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Christopher Robin offers treatise on priorities in life


Christopher Robin is a movie of reflection, depicting how Christopher learns to realize that he cares less about his job than about his love for Evelyn and Madeline, and his gratitude to Winnie the Pooh, Tigger, Piglet, Owl, and Eeyore

Christopher Robin is a movie of reflection, depicting how Christopher learns to realize that he cares less about his job than about his love for Evelyn and Madeline, and his gratitude to Winnie the Pooh, Tigger, Piglet, Owl, and Eeyore


Originally Published: August 6, 2018 10:01 a.m.

There is a lot of pleasure that may be derived from Christopher Robin. But there is a lot of the movie that misses the target, namely the two types of audience.

For the positive side, there is the cinematography, showing the scenes in the ‘hundred acre wood.’ And the activities and the antics of Christopher Robin’s animal friends are delightful to watch and listen to their conversation, ranging from simple but true, to outrageously wild.

It starts with Christopher Robin as a boy with his childhood playmates, Winnie the Pooh, Tigger, Piglet, Owl, Eeyore and a few others. They are CGI creations and some of the best of this kind I have seen. Winnie, Pooh for short, is quiet, shy, modest but with a winning personality. Tigger is hyper active; Owl is wise; Piglet is a nervous type and Eeyore is a pessimistic fellow who sees disaster in every incident, no matter how good it really is.

Christopher grows up and grows out of that world. As a young adult, he meets the love of his life, Evelyn (Hayley Atwell), and they marry. Evelyn gives birth to a daughter, Madeline (Bronte Carmichael), while Christopher is serving in the military (WWI).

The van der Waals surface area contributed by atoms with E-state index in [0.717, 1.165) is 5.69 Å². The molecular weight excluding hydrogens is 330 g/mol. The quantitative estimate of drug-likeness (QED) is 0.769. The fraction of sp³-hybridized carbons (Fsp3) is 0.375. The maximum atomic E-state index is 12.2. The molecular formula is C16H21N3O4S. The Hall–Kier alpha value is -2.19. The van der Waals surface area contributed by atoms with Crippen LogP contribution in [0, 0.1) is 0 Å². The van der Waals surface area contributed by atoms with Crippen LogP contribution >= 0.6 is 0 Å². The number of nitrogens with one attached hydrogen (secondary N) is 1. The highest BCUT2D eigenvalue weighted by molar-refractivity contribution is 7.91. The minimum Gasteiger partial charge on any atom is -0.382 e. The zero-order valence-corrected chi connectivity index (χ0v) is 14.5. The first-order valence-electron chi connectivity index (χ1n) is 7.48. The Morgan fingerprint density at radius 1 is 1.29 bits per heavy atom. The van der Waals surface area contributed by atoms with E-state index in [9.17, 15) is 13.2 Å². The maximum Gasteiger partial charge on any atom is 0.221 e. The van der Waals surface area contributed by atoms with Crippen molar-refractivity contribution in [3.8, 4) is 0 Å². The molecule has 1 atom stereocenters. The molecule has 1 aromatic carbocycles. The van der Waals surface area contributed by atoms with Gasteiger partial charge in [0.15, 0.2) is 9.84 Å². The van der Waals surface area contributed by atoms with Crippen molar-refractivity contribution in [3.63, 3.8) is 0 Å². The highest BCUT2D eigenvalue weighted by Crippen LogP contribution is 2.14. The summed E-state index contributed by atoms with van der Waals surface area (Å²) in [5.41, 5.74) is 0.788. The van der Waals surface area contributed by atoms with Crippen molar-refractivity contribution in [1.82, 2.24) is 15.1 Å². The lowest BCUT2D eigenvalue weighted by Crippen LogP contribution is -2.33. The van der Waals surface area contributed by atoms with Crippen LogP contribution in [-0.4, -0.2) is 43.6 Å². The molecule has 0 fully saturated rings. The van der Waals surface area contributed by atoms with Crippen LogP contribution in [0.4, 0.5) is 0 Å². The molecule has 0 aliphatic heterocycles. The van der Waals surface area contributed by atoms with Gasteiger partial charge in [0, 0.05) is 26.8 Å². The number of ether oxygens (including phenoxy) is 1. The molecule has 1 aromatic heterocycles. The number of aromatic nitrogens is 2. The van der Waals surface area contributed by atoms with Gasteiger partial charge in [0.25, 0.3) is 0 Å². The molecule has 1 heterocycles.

Christopher, in his 30s, is a junior executive in a major luggage manufacturing company. He struggles to keep up with the business problems presented to him and tends to neglect his wife and daughter.

He has to cancel the week’s vacation he planned because of a problem that demands immediate attention. Evelyn and Madeline go without him.

Meanwhile, we see Pooh awake one morning unable to find any of his mates. He leaves the hundred-acre wood, for the first time. He wants to get Christopher to help find his friends. In London, Christopher meets Pooh on the street.

He is amazed at the resurgence of the boyhood affection for Pooh. Christopher goes with Pooh back to the hundred acre wood. Reluctant at first, Christopher gets back to his boyhood attitude with the animals. They all get together and try to help Christopher get to his business meeting on time.

On the way they become friends with Evelyn and Madeline. The rush through London to the business meeting is exciting and funny.

Christopher realizes, when he faces tough issues at the meeting, that he suddenly cares less about the job than about his love for Evelyn and Madeline, and his gratitude to Pooh and the others. Let us hope this ‘lesson’ about what is important in life makes some lasting impression on the young viewers.

The animals will be a joy for younger audiences, but much of their utterances may be over their heads, like the unraveling of Christopher’s anguish of job versus family.

On the other hand, that conflict is not unfamiliar to adult audiences. There are no surprises in the denouement of Christopher Robin and, of course, we are pleased at the outcome.

Christopher Robin is at Harkins Sedona 6 Theater.